“It is a vote to create clear rules for effective public hearings and ensure transparency for the American people,” she said.  “As I’ve said all along, I always look at the facts in front of me and vote in the best interests of Oklahomans.”

Even before the vote, McBath had felt the potential sting of the impeachment fight when unhappy Trump supporters picketed her district office in suburban Atlanta earlier this month. In response, McBath took to Twitter to say she refused “to be intimidated, I will do what is right,” and included a fundraising solicitation in her post.

Three Southern House members did not vote on the impeachment bill — Jody Hice of Georgia, John Rose of Tennessee, Don McEachin of Virginia.

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Most Southern U.S. House Democrats keeping their powder dry on Trump impeachment

Just 17 of 50 Southern members have come out for impeachment inquiry, most representing safe Democratic districts

♦ By Rich Shumate, ChickenFriedPolitics.com editor

WASHINGTON (CFP) — A majority of members of the Democratic caucus in the U.S. House of Representatives have now come out publicly in favor of launching an impeachment inquiry into President Donald Trump, but Southern members are showing more caution about taking that political plunge.

As of August 1, just 17 of the 50 Southern Democrats in the House have called for an impeachment inquiry, all but two of whom represent safe Democratic or majority-minority districts where support for impeachment presents them with little future political peril.

Just two of the 10 Southern Democrats who flipped Republican seats in 2018 — Debbie Mucarsel-Powell of Florida and Jennifer Wexton of Virginia — have come out in favor of an impeachment inquiry. And none of the five Southern Democrats representing districts Trump carried in 2016 — Lucy McBath of Georgia, Kendra Horn of Oklahoma, Joe Cunningham of South Carolina, and Abigail Spanberger and Elaine Luria of Virginia — have taken that step.

Five other Democrats at the top of the Republican target list for 2020 — Colin Allred and Lizzie Fletcher of Texas, and Donna Shalala, Charlie Crist and Stephanie Murphy of Florida — are also not supporting an impeachment inquiry.

The list of Southern Democrats who have so far not offered public support for an impeachment inquiry includes some of high-profile members, including Debbie Wasserman Schultz of Florida, the former chair of the Democratic National Committee; civil rights icon John Lewis of Georgia; and Jim Clyburn of South Carolina, the No. 3 ranking Democrat in the House.

House Speaker Nancy Pelosi and the House leadership have been resisting calls to move forward on impeachment, which is why many of the more veteran members have not offered their support.

Here is a state-by-state breakdown of which Southern Democrats have and have not come out for an impeachment inquiry:

Alabama
Not Yet In Support: Terri Sewell

Florida
Support: Mucarsel-Powell, Val Demings, Ted Deutch
Not Yet In Support: Murphy, Crist, Shalala, Wasserman Schultz, Al Lawson, Darren Soto, Kathy Castor, Alcee Hastings, Lois Frankel, Frederika Wilson

Georgia
Not Yet In Support: Lewis, McBath, Sanford Bishop, Hank Johnson, David Scott

Kentucky
Support: John Yarmuth

Louisiana
Support: Cedric Richmond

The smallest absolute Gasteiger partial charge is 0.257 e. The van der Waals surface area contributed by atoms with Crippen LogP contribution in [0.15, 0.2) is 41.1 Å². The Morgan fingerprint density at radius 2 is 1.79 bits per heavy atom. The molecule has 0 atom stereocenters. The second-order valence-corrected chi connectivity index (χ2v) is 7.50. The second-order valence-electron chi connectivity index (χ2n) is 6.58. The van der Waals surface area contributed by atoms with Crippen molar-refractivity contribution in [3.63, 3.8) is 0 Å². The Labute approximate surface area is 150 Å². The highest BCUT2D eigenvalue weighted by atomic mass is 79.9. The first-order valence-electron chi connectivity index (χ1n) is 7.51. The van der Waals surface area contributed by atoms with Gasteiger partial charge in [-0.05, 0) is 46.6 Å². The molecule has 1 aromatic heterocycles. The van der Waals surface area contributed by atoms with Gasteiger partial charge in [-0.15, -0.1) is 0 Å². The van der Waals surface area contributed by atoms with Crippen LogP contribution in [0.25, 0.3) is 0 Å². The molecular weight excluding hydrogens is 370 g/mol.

Mississippi
Support:
Bennie Thompson

North Carolina
Support: G.K. Butterfield, Alma Adams
Not Yet In Support: David Price

Oklahoma
Not Yet In Support: Horn

South Carolina
Not Yet In Support: Cunningham, Clyburn

Tennessee
Support: Steve Cohen
Not Yet In Support: Jim Cooper

Texas
Support: Veronica Escobar, Sheila Jackson-Lee, Al Green, Joaquin Castro, Filemon Vela, Lloyd Doggett
Not Yet In Support: Fletcher, Allred, Vicente Gonzalez, Henry Cuellar, Sylvia Garcia, Eddie Bernice-Johnson, Marc Veasey

Virginia
Support: Wexton, Don Beyer
Not Yet In Support: Luria, Spanberger, Bobby Scott, Donald McEacherin, Gerry Connolly

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Insight: U.S. House 2020 target lists show Democrats playing defense in the South

Democratic and Republican campaign arms are targeting 25 Southern seats

♦By Rich Shumate, ChickenFriedPolitics.com editor

WASHINGTON (CFP) — The U.S. House campaign arms for both parties have released their first list of targets for 2020, with Southern Democrats playing an unfamiliar role they haven’t enjoyed in recent cycles — on defense, protecting their 2018 gains.

Chicken Fried Politics Editor Rich Shumate

Next year’s congressional battles in the South will take place almost entirely in the suburbs. Nearly all of the 25 districts being targeted by both parties contain suburban areas around large cities, territory where Democrats made major gains last November and hope to make more.

The National Republican Congressional Committee — trying to claw its way back into a majority after a disappointing 2018 — is targeting 12 Democrat-held seats across the South, 10 of which are held by by freshmen who flipped seats, including three seats in Virginia, two each in Texas and Florida, and seats won in breakthroughs in Oklahoma, South Carolina and Georgia.

Among the targets are eight Democratic freshmen who supported Nancy Pelosi’s bid for House speaker — a vote that is sure to be front and center on TV screens when 2020 rolls around.

Only two veteran Democrats, both in Florida, are on the GOP’s target list — Charlie Crist in the Clearwater-based 13th District, and Stephanie Murphy in the 7th District in metro Orlando. Both districts look competitive on paper, although neither Crist nor Murphy had much trouble in 2018.

Meanwhile, the Democratic Congressional Campaign Committee is targeting 13 Republican-held seats across the South, an audacious list that includes nine veteran GOP incumbents, some with decades of experience.